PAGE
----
If the driven wheels of an automated transmission vehicle are in contact with the road when the cars and truck is under tow– and the engine isn’t running– there is a possibility of damage to the transmission. That’ll avoid a really undesirable jerking action in the cars and truck being hauled, and if your tow rope is going to snap, it’ll be on that occasion.
How should the vehicle being towed be driven?
Much more carefully than the tow vehicle– this is probably the tougher end of the operation. Off, the towed car might not have engine power, which implies power assisted brakes and steering will need much greater physical effort to run. Keep in mind to make sure the automobile is in neutral, too.
Keep an eagle eye out for brake lights and signs on the tow cars and truck, and be ready to coordinate your steering and braking actions. It’s also a good idea to keep tension in the towrope as much as possible by braking really gently while being hauled. This will prevent “nabbing” and will keep the rope from dragging along the roadway, which will reduce its life significantly.
Lastly, if your Clarkson-obsessed 11-year-old kid enthusiastically volunteers to guide the towed automobile, that’s a no– the law says that driver requires to be totally qualified and licenced, too.
What if the towed driver has an issue?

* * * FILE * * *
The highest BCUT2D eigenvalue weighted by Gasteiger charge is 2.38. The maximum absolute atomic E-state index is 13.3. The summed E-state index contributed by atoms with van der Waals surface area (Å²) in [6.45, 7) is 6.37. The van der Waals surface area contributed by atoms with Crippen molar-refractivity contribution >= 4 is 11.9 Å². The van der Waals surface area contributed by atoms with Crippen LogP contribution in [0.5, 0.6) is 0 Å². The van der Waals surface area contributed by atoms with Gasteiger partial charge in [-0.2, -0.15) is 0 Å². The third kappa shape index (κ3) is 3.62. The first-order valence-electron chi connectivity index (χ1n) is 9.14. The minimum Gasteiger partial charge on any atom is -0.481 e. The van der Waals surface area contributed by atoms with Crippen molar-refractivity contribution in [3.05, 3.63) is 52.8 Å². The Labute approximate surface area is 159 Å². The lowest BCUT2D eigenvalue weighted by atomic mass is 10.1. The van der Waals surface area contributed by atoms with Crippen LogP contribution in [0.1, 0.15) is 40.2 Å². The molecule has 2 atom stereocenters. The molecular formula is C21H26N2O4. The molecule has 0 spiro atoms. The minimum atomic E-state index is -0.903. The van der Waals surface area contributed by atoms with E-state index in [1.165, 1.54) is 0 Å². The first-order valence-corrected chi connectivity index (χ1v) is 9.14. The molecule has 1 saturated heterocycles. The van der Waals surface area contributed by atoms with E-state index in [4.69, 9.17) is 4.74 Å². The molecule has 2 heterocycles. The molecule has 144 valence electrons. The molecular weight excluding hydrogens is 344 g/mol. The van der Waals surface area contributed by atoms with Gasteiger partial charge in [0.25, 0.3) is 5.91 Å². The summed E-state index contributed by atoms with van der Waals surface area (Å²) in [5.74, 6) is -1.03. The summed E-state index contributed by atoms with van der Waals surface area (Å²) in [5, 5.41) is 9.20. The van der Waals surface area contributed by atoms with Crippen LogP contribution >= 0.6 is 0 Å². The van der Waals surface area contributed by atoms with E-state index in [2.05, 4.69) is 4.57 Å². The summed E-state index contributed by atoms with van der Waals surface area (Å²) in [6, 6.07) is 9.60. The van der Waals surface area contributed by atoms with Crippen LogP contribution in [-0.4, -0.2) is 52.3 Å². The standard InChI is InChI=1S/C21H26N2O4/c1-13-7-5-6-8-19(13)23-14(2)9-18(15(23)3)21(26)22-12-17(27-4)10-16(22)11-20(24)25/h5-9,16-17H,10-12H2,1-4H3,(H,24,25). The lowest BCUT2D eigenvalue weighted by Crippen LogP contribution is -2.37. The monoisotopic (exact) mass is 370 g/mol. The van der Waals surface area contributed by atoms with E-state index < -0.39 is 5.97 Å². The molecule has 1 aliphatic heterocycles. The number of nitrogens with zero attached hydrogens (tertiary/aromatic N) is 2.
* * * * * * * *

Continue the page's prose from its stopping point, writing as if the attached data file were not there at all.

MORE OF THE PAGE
It’s a good idea to agree a couple of easy hand signals so that the towed driver can quickly interact messages like “slow down”, “stop” or “you’re driving like a total ****”. It must be stated, that last one’s a relatively obvious hand signal.
Towing is coupling two or more objects together so that they may be pulled by a designated power source or sources. The towing source may be a motorized land vehicle, vessel, animal, or human, and the load being anything that can be pulled. These may be joined by a chain, rope, bar, hitch, three-point, fifth wheel, coupling, drawbar, integrated platform, or other means of keeping the objects together while in motion.
Towing may be as simple as a tractor pulling a tree stump. The most familiar form is the transport of disabled or otherwise indisposed vehicles by a tow truck or “wrecker.” Other familiar forms are the tractor-trailer combination, and cargo or leisure vehicles coupled via ball or pintle and gudgeon trailer hitches to smaller trucks and cars. In the opposite extreme are extremely heavy duty tank recovery vehicles, and enormous ballast tractors involved in heavy hauling towing loads stretching into the millions of pounds.
Necessarily, government and industry standards have been developed for carriers, lighting, and coupling to ensure safety and interoperability of towing equipment.
Historically, barges were hauled along rivers or canals using tow ropes drawn by men or draught animals walking along towpaths on the banks. Later came chain boats. Today, tug boats are used to maneuver larger vessels and barges. Over thousands of years the maritime industry has refined towing to a science.
Aircraft can tow other aircraft as well. Troop and cargo-carrying gliders are towed behind powered aircraft, which remains a popular means of getting modern leisure gliders aloft.